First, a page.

And Anderson once again wrote about Mr. Parks. This time on CNN.com ~
Pioneering photographer inspired Anderson Cooper
November 19, 2010
"Before I even knew what the word cool meant, I knew Gordon Parks was cool." CNN's Anderson Cooper
(CNN) -- Since 2007, Anderson Cooper has hosted "CNN Heroes: An All-Star Tribute," a gala that honors the Top 10 CNN Heroes of the year.
In preparation for this year's show, CNN asked Cooper for his thoughts about the event and who he admires.
CNN: Who is your personal hero?
Anderson Cooper: Growing up, I had someone who was sort of a mentor who was really a hero to me -- a man named Gordon Parks, who actually was quite famous. He was the first African-American photographer for Life magazine, first African-American to direct a major Hollywood picture ("The Learning Tree" in 1969). And he passed away just a few years ago, and he's somebody who still to this day I think of often.
CNN: Why do you think Gordon Parks was heroic?
Cooper: Gordon Parks was a guy who was born into nothing. ... There was no strong family. There was no one telling him how he should be and what steps he should take. You know, there's that term, you pull yourself up from your own bootstraps? Well, he built his own bootstraps.
And he felt something inside of him that pushed him to pick up a camera. And to start taking pictures. And then to get himself to be the first African-American photographer at Life magazine. And to take some of the pictures he did, and what he told us in the story of his pictures ... he told stories that Life magazine wasn't covering before. Malcolm X and the Nation of Islam. And gangs in Harlem. And Gordon could get access that other people couldn't get.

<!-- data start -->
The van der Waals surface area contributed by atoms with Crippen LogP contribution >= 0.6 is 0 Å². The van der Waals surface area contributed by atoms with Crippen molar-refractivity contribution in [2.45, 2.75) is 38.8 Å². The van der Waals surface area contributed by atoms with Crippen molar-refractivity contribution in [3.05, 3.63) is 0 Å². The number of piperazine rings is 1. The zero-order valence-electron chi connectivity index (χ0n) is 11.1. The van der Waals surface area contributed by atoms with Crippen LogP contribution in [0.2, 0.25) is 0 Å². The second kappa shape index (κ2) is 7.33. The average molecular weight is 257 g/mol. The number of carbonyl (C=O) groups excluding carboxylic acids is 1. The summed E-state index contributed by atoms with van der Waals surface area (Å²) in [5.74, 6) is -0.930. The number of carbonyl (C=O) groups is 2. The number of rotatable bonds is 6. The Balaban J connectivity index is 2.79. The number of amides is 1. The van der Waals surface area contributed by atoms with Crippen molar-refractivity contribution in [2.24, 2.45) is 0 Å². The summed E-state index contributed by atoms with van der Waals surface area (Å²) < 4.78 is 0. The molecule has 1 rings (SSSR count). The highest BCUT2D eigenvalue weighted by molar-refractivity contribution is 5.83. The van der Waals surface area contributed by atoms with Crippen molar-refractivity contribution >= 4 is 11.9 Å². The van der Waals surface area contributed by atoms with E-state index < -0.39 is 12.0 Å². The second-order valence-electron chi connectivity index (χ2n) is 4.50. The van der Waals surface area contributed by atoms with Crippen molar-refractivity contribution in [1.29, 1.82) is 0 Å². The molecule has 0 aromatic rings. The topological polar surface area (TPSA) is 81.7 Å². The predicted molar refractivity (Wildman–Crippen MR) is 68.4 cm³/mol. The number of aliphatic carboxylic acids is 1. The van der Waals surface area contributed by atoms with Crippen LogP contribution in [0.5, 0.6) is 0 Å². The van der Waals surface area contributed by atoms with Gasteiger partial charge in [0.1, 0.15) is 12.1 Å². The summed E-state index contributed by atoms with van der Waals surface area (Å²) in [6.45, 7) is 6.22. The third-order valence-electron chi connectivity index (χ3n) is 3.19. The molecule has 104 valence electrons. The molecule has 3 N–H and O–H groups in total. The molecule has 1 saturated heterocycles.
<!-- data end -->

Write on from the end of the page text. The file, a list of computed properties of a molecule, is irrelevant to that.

And yet what I found so heroic about him is that he had such a decent heart. And he was driven. But it wasn't a drive purely about himself. It wasn't a drive to make the most money. It was a drive to give back and a drive to sort of give voice to the feelings inside him, whether that was through photography or through poetry or through writing.
He wrote best-selling books. Directed films (including "Shaft" in 1971). He was truly a Renaissance man.
It's always very interesting to me why some people have that inner drive and that push forward. And he certainly did. And there was no reason for him to have it. He could have had every excuse in the book for not accomplishing something with his life, but he lived many lives and he accomplished things in all of those lives. And I think that he was a true hero.
CNN: Sounds like Gordon Parks had quite an impact on you.
Cooper: I think he's the person who probably put the spark in me about reporting and about getting out there and seeing the world. He took photographs in Brazil and in the favellas in Rio and wrote books about one of the young men he met there. There were just so many stories that he would tell. And he was such a cool character. He was so incredibly dashing. He was the coolest guy. Before I even knew what the word cool meant, I knew Gordon Parks was cool.